Armenia’s Opposition, Blocked in Parliament, Raises Pressure in the Streets

Russia, which maintains a military base in Armenia, has called the protests an internal affair, with President Vladimir V. Putin urging all sides to resolve their differences legally. The Kremlin shows no signs of planning to interfere militarily, as it did after similar upheavals in Ukraine and Georgia.

On Tuesday, members of the Republican Party repeatedly belittled Mr. Pashinyan, a 42-year-old former journalist, as unfit for the job of prime minister. They suggested he did not have the experience required to run the military, with one saying mockingly that it required more than his standard attire of a camouflage T-shirt. Others clearly found galling the idea that he was trying to leverage the threat of further street protests to push them into voting for him as prime minister.

Many members called for further dialogue and negotiation with Mr. Pashinyan, so there were different theories about the strategy behind the stance of the Republican Party, whose members have held a virtual monopoly over political and economic power in Armenia since it declared independence from the Soviet Union in 1991.

First, Mr. Pashinyan most likely worried members of the elite with his vow to dismantle political and economic monopolies, prompting them to seek negotiated guarantees before making him prime minister next week. Rejecting him put them in a better bargaining position.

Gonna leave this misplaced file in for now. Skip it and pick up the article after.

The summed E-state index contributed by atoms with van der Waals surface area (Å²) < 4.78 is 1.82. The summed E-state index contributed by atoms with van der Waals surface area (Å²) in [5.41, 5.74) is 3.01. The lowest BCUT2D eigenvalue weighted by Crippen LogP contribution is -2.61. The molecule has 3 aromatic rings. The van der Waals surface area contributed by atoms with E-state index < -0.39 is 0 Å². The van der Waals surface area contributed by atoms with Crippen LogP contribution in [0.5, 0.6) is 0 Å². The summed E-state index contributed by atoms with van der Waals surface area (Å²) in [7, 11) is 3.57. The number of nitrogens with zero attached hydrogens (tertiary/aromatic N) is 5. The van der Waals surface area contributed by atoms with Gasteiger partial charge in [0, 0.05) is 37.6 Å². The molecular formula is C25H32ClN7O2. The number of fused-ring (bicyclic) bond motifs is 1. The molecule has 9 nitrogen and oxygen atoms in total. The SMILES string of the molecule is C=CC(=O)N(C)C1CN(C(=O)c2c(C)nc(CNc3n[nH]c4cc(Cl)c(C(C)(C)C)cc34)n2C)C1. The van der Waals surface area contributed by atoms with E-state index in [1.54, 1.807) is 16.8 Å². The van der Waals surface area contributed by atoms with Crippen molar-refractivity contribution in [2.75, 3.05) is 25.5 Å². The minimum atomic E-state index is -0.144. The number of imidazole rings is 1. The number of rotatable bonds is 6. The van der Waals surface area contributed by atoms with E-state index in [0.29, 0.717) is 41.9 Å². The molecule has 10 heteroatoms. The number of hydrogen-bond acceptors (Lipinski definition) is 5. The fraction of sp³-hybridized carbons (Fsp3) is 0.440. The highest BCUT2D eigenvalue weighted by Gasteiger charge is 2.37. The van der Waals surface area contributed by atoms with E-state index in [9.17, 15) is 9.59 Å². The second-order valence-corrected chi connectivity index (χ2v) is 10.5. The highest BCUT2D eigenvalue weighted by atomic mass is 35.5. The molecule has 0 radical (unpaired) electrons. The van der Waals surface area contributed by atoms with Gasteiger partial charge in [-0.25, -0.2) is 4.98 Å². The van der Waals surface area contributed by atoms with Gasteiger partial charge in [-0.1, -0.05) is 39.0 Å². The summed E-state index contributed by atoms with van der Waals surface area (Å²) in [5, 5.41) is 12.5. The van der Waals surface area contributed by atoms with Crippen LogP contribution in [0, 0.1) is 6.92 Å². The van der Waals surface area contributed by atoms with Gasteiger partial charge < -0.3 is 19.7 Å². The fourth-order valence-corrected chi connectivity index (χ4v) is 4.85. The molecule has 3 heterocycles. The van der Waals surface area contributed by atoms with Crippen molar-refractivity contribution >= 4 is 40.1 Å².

Second, party members might reject him again on Tuesday, figuring that even with their prospects damaged by the protests, they might as well take their chances in snap elections while they are still in power and in control of the electoral process.


Protesters used vehicles and trash dumpsters to block streets in the capital.

Sergei Grits/Associated Press

The party did not put forward Karen Karapetyan, the acting prime minister and a Sargsyan ally, as a candidate for prime minister. Mr. Pashinyan was the only nominee, but anyone who garners support from one-third of lawmakers in Parliament can run next week. That opens the path for all kinds of bargaining and horse-trading among political factions.

In the meantime, Mr. Pashinyan vowed to keep up the pressure by taking the showdown to the streets. He has called for demonstrations every day from 8 a.m. to 5 p.m.

On Wednesday protesters spread across Yerevan, with people blocking not just roads but also the subway, universities, schools and government institutions. A group of lawyers blocked the entrance to the Ministry of Justice with three cars, according to local news reports. Workers at the airport also joined the strike, although Mr. Pashinyan urged them to return to work to avoid inconveniencing international travelers.

One resident walking to work in the early morning described Yerevan as a city on “lockdown,” although offices and shops were still operating.

Protesters roaming the city to the beat of drums and flutes occasionally broke into chants like “Nikol — Victory!” Pictures from around the country showed that the general strike was atractding support in other large cities and villages too.

“The Republicans are already ‘feeling the heat’ and sensing the pressure in general,” but they will not concede right away, said Mr. Giragosian, the analyst, answering questions on Twitter. “With six days until the second ballot for interim premier, there is ample time for them to back down and or cut deals individually, but each passing day will test their resolve to stand firm.”

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